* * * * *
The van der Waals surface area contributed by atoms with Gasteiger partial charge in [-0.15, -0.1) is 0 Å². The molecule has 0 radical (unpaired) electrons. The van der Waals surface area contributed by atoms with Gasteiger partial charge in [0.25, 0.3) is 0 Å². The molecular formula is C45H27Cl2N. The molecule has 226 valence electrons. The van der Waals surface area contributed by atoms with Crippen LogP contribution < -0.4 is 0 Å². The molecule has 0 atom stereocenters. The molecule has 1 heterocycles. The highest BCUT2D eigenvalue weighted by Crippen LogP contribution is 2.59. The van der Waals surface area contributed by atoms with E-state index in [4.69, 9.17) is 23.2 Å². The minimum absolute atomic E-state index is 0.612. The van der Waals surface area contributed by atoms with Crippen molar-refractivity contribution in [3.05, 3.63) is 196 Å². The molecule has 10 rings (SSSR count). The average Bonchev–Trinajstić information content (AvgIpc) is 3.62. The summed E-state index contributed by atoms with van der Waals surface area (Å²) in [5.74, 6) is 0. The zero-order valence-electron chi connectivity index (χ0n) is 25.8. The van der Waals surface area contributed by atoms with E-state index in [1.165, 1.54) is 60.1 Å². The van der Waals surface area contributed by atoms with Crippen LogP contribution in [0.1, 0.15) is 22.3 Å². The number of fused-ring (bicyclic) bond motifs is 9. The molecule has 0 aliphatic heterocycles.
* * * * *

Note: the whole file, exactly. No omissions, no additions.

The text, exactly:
The van der Waals surface area contributed by atoms with Gasteiger partial charge in [-0.15, -0.1) is 0 Å². The molecule has 0 radical (unpaired) electrons. The van der Waals surface area contributed by atoms with Gasteiger partial charge in [0.25, 0.3) is 0 Å². The molecular formula is C45H27Cl2N. The molecule has 226 valence electrons. The van der Waals surface area contributed by atoms with Crippen LogP contribution < -0.4 is 0 Å². The molecule has 0 atom stereocenters. The molecule has 1 heterocycles. The highest BCUT2D eigenvalue weighted by Crippen LogP contribution is 2.59. The van der Waals surface area contributed by atoms with E-state index in [4.69, 9.17) is 23.2 Å². The minimum absolute atomic E-state index is 0.612. The van der Waals surface area contributed by atoms with Crippen molar-refractivity contribution in [3.05, 3.63) is 196 Å². The molecule has 10 rings (SSSR count). The average Bonchev–Trinajstić information content (AvgIpc) is 3.62. The summed E-state index contributed by atoms with van der Waals surface area (Å²) in [5.74, 6) is 0. The zero-order valence-electron chi connectivity index (χ0n) is 25.8. The van der Waals surface area contributed by atoms with E-state index in [1.165, 1.54) is 60.1 Å². The van der Waals surface area contributed by atoms with Crippen LogP contribution in [0.1, 0.15) is 22.3 Å². The number of fused-ring (bicyclic) bond motifs is 9. The molecule has 0 aliphatic heterocycles.